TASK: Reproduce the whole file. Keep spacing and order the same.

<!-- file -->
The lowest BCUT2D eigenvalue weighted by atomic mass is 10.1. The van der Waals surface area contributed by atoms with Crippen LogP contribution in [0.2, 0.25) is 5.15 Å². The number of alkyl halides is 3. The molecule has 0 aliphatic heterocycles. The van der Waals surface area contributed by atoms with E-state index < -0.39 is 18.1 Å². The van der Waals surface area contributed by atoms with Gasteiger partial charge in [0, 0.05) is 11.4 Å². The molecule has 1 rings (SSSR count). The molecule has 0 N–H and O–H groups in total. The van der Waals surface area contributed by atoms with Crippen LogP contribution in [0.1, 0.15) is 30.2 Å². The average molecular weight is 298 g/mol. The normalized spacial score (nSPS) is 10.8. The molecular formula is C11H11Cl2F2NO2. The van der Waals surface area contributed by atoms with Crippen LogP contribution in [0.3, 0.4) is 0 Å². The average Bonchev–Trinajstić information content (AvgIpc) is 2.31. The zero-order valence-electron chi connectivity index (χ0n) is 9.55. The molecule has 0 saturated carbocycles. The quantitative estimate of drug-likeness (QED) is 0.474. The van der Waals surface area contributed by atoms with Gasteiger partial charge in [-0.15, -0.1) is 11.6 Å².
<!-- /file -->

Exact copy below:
The lowest BCUT2D eigenvalue weighted by atomic mass is 10.1. The van der Waals surface area contributed by atoms with Crippen LogP contribution in [0.2, 0.25) is 5.15 Å². The number of alkyl halides is 3. The molecule has 0 aliphatic heterocycles. The van der Waals surface area contributed by atoms with E-state index < -0.39 is 18.1 Å². The van der Waals surface area contributed by atoms with Gasteiger partial charge in [0, 0.05) is 11.4 Å². The molecule has 1 rings (SSSR count). The molecule has 0 N–H and O–H groups in total. The van der Waals surface area contributed by atoms with Crippen LogP contribution in [0.1, 0.15) is 30.2 Å². The average molecular weight is 298 g/mol. The normalized spacial score (nSPS) is 10.8. The molecular formula is C11H11Cl2F2NO2. The van der Waals surface area contributed by atoms with Crippen LogP contribution in [0.3, 0.4) is 0 Å². The average Bonchev–Trinajstić information content (AvgIpc) is 2.31. The zero-order valence-electron chi connectivity index (χ0n) is 9.55. The molecule has 0 saturated carbocycles. The quantitative estimate of drug-likeness (QED) is 0.474. The van der Waals surface area contributed by atoms with Gasteiger partial charge in [-0.15, -0.1) is 11.6 Å².